The moral of the story is the tired old individualist creed occasioned in works as diverse as the lyrics of John Lennon’s song ‘Imagine’, and in Emerson’s boring essay ‘Self-reliance’ and the innumerable songs, movies and other cultural productions that provide a rationale for teen-rebellion in the West, which we could imagine as novel or needed in our country, if we were to take this vein of thinking as somehow liberating. The underlying theme boils down to a simple message: Imagine if there was no religion… we could all be better human beings mining virtues like love and brotherhood from the recesses of our inner “deep” selves and reaping good wholesome well-adjusted lives unencumbered by the excesses of religion or society’s arbitrary standards.
The person who holds to such an optimistic view of the self, most definitely contrasts his enlightened self against a larger unenlightened and ignorant mob of a society mindlessly subscribing to and succumbing to various ideologies, institutions, and religions and thereby creating unnecessary pain to oneself and others. Having divested himself of any such burdens that plague the masses, he imagines himself to have found a haven in some half-baked philosophy of living that apparently has a pragmatic function in one’s personal existence.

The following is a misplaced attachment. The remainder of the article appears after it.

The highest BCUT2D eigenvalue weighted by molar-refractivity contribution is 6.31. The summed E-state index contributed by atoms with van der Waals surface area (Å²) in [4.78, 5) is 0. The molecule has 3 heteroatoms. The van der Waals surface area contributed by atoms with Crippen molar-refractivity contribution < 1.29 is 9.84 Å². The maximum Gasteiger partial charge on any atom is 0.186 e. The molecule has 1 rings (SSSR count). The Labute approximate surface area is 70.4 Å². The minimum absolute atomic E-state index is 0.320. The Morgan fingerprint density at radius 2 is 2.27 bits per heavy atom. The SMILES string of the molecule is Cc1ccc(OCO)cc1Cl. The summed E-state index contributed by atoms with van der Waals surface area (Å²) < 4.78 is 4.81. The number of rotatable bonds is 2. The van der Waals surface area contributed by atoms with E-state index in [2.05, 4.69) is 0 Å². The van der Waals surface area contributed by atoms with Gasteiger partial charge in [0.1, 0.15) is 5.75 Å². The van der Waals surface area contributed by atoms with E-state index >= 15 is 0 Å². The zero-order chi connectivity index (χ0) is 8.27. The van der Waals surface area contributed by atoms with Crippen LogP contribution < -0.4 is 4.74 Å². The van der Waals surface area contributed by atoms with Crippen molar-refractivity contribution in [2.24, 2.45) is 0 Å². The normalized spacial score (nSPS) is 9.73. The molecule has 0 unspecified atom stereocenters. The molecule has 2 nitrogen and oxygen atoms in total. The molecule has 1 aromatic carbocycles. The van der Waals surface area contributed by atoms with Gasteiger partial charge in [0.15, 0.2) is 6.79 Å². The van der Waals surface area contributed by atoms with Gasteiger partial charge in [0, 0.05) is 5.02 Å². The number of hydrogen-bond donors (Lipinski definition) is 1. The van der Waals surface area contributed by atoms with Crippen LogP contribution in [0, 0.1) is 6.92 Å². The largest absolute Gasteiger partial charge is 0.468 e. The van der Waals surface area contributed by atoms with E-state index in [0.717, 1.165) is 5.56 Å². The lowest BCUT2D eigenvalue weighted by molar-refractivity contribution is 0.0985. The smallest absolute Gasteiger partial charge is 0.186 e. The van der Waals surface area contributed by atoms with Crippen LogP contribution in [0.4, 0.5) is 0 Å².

It seems simple enough and a sensible thing to align oneself to, on a surface level, but in my observation of anyone who holds to such a creed, though they would deny it to be one, is that despite their claims of inwardness they are extremely averse to self-examination. The character in question is such a person. The kind of faith he rejects as a child, one of making a wish and throwing a fit when things do not go his way, colors the way he looks at everyone in his life who is religious. The old naive self he seemingly rejected is what he projects on to everyone in his life. This has a similar symmetry to the biases of a person with such an attitude shown in the movie, where the other characters are flattened out as mere soulless representatives of some religious tradition or societal structure or communal agent but our hero, as is everyone with such an opinion of oneself, is the dynamic self with an inwardness and depth others less fortunate failed to attain.